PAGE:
Physical or virtual items?

The ShellItem class is the central class of ShellBoost. It represents a Shell Item that can be seen in the folder view. A Shell Item can also represent a folder. The ShellBoost’s ShellFolder class derives from the ShellItem class and is used to represent folders in the Shell.

In most ShellBoost projects, you will have to create sub classes, from ShellItem and ShellFolder classes, to represent your own custom items and folders.

From a functional and technical perspective, ShellBoost supports two fundamental types of ShellItem (or ShellFolder since a ShellFolder is a ShellItem) instances:

A ShellItem associated with a physical file system path (file or folder)

A ShellItem not associated with any physical path. In this case the item is fully virtual.

Physical or virtual items? - Picture 69

Here are some key points to remember when choosing virtual or physical ShellItems:

A ShellFolder can contain any combination of virtual and physical ShellItems;

Even if you choose a physical ShellItem, you will still be able to change many of its properties. How the end-user will view and use such an item will still be controlled by your extension to a certain point. For example, you can hide physical shell items from your extension;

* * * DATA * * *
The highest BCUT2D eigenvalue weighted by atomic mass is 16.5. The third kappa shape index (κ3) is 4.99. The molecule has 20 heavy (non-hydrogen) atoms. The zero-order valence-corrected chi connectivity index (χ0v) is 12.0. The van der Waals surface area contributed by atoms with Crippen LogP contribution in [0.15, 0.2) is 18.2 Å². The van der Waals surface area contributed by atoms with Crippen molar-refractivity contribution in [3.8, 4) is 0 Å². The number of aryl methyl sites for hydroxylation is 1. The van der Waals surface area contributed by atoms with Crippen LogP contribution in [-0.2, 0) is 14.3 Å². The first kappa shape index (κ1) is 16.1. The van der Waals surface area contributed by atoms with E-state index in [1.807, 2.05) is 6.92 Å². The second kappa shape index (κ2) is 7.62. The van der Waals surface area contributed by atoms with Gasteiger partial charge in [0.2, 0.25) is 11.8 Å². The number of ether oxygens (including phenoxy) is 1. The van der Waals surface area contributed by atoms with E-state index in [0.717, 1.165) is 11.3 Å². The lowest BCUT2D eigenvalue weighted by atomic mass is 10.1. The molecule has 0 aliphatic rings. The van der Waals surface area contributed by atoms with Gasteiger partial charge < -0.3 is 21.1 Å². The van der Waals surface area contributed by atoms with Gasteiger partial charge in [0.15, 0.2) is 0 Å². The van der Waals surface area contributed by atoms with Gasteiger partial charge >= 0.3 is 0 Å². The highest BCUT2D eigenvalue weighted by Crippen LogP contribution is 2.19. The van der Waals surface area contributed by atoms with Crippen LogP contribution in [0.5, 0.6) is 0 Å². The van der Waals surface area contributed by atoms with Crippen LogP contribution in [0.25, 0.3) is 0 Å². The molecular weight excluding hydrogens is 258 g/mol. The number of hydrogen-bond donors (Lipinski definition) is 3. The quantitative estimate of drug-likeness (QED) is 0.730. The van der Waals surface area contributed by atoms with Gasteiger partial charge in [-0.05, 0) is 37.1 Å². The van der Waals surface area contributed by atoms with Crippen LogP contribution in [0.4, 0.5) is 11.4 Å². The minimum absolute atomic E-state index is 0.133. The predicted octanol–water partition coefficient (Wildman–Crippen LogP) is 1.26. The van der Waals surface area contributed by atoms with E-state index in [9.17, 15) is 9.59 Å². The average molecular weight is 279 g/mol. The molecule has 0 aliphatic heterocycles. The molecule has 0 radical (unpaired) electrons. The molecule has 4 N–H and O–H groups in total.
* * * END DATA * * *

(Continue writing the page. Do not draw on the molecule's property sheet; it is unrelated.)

A physical ShellItem benefits from a better automatic Shell integration, in general. For example, many 3rd party’s context menu handlers will add menu items to Shell Items that are backed by a physical file;

A physical ShellItem has much better support for custom applications (like Office applications, notepad, etc.);

ShellBoost does not support in-place modification of Virtual ShellItems content. The end user will be able to open a virtual Excel file for example, but he will not be able to save it back in the same shell place;

Since Virtual Shell Items don’t need to have a corresponding physical file nor directory, they can support custom file names with characters usually forbidden for standard physical files (like < > : etc.). This can be very important when displaying items coming from an external source;

All aspects (existence, content, properties, etc.) of a Virtual Shell Item may vary according to the context (the logged in user for example, time, language, anything you’d like). So, for example, you could show to all users the same virtual PDF file with the exact same name, in the same directory, whose content would change each time a user opens it in the Windows Explorer.